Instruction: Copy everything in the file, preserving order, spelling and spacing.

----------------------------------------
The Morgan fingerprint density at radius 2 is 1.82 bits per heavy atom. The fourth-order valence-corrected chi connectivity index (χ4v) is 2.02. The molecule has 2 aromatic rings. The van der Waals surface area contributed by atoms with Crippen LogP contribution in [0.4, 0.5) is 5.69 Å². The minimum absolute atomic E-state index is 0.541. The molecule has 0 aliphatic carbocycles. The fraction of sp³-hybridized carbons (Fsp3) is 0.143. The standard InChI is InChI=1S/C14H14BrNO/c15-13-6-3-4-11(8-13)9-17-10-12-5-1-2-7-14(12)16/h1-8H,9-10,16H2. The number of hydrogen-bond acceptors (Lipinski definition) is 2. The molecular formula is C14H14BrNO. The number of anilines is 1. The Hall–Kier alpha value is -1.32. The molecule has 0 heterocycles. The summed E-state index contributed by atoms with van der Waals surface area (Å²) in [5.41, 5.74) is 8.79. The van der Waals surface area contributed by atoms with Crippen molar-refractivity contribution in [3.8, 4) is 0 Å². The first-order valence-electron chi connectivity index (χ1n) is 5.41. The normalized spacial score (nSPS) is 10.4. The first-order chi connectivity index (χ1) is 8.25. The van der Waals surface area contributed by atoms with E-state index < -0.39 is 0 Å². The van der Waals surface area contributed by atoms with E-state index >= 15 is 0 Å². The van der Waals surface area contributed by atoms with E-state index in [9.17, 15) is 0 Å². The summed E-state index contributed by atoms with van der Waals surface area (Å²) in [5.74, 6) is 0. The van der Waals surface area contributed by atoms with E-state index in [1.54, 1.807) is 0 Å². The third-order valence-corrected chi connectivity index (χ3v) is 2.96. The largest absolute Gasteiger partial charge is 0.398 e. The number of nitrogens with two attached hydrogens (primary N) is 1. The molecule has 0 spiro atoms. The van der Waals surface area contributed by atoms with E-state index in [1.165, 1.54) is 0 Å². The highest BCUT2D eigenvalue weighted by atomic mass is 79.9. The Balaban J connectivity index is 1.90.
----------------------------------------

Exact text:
The Morgan fingerprint density at radius 2 is 1.82 bits per heavy atom. The fourth-order valence-corrected chi connectivity index (χ4v) is 2.02. The molecule has 2 aromatic rings. The van der Waals surface area contributed by atoms with Crippen LogP contribution in [0.4, 0.5) is 5.69 Å². The minimum absolute atomic E-state index is 0.541. The molecule has 0 aliphatic carbocycles. The fraction of sp³-hybridized carbons (Fsp3) is 0.143. The standard InChI is InChI=1S/C14H14BrNO/c15-13-6-3-4-11(8-13)9-17-10-12-5-1-2-7-14(12)16/h1-8H,9-10,16H2. The number of hydrogen-bond acceptors (Lipinski definition) is 2. The molecular formula is C14H14BrNO. The number of anilines is 1. The Hall–Kier alpha value is -1.32. The molecule has 0 heterocycles. The summed E-state index contributed by atoms with van der Waals surface area (Å²) in [5.41, 5.74) is 8.79. The van der Waals surface area contributed by atoms with Crippen molar-refractivity contribution in [3.8, 4) is 0 Å². The first-order valence-electron chi connectivity index (χ1n) is 5.41. The normalized spacial score (nSPS) is 10.4. The first-order chi connectivity index (χ1) is 8.25. The van der Waals surface area contributed by atoms with E-state index < -0.39 is 0 Å². The van der Waals surface area contributed by atoms with E-state index >= 15 is 0 Å². The van der Waals surface area contributed by atoms with E-state index in [9.17, 15) is 0 Å². The summed E-state index contributed by atoms with van der Waals surface area (Å²) in [5.74, 6) is 0. The van der Waals surface area contributed by atoms with E-state index in [1.54, 1.807) is 0 Å². The third-order valence-corrected chi connectivity index (χ3v) is 2.96. The largest absolute Gasteiger partial charge is 0.398 e. The number of nitrogens with two attached hydrogens (primary N) is 1. The molecule has 0 spiro atoms. The van der Waals surface area contributed by atoms with E-state index in [1.165, 1.54) is 0 Å². The highest BCUT2D eigenvalue weighted by atomic mass is 79.9. The Balaban J connectivity index is 1.90.